Another use for different signal characteristics may be especially beneficial with respect to buildings in which the electronic device is disabled, as described above with respect to FIG. 3. One type of signal may be provided by transmitters 16 a within a first predetermined area 30 where the device is fully or partially disabled, and another signal may be provided by transmitters 16 w within a second predetermined area 32 that is the warning area. Where both signals overlap, logic within system controller 18 a may merely dictate that the signal from 16 a prevails. Similarly, if it is desired to provide a safe area where devices are is not disabled within the boundaries of area where devices are disabled, a second signal may be transmitted and received only within the safe area and the system logic programmed such that the receipt of the “safe” signal overrides receipt of the “disable” signal.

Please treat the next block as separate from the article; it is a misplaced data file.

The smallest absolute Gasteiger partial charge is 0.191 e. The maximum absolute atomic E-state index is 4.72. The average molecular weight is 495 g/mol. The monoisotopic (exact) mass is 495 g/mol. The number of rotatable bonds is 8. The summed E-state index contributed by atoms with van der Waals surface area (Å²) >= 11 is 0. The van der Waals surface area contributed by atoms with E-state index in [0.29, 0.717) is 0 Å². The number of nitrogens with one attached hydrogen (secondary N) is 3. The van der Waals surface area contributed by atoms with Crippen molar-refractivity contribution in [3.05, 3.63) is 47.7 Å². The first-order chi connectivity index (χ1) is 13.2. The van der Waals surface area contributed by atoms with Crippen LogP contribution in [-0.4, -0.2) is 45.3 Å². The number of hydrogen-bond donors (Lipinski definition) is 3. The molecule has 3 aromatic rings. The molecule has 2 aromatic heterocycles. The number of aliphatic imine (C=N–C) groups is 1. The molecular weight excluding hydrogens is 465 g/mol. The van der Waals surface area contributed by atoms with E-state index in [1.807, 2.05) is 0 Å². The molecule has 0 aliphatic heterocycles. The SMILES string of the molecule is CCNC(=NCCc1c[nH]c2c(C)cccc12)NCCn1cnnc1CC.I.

The ability to disable devices in certain predetermined areas may also be advantageous with respect to certain electronic equipment that is sensitive to signals of certain frequencies that may cause unwanted interference. Such sensitive equipment may be located in hospitals or airplanes, for example, and are often responsible for the blanket requirement that certain electronic devices be banned from use within the confines of the hospital or within the airplane during takeoff. The present invention, although it depends upon wireless communication between a transmitter and the electronic device for instructions to turn the device off, may still be compatible with deactivating the use of certain devices around sensitive equipment. Most such sensitive equipment is not sensitive to all radio frequencies, and thus the use of other frequencies may not cause interference. Blanket rules requiring that all devices be turned off are generally a more practical solution than requiring testing at all frequencies and distinguishing devices based upon emitted frequencies. For the present invention, however, the communication for defining the predetermined area within which the device is disabled can be carried out at a known frequency where no interference is known to occur. In this way, the communication to define the predetermined area where the device is deactivated may be at a frequency that does not interfere with the sensitive equipment, whereas routine use of the device may create a signal that does cause such interference.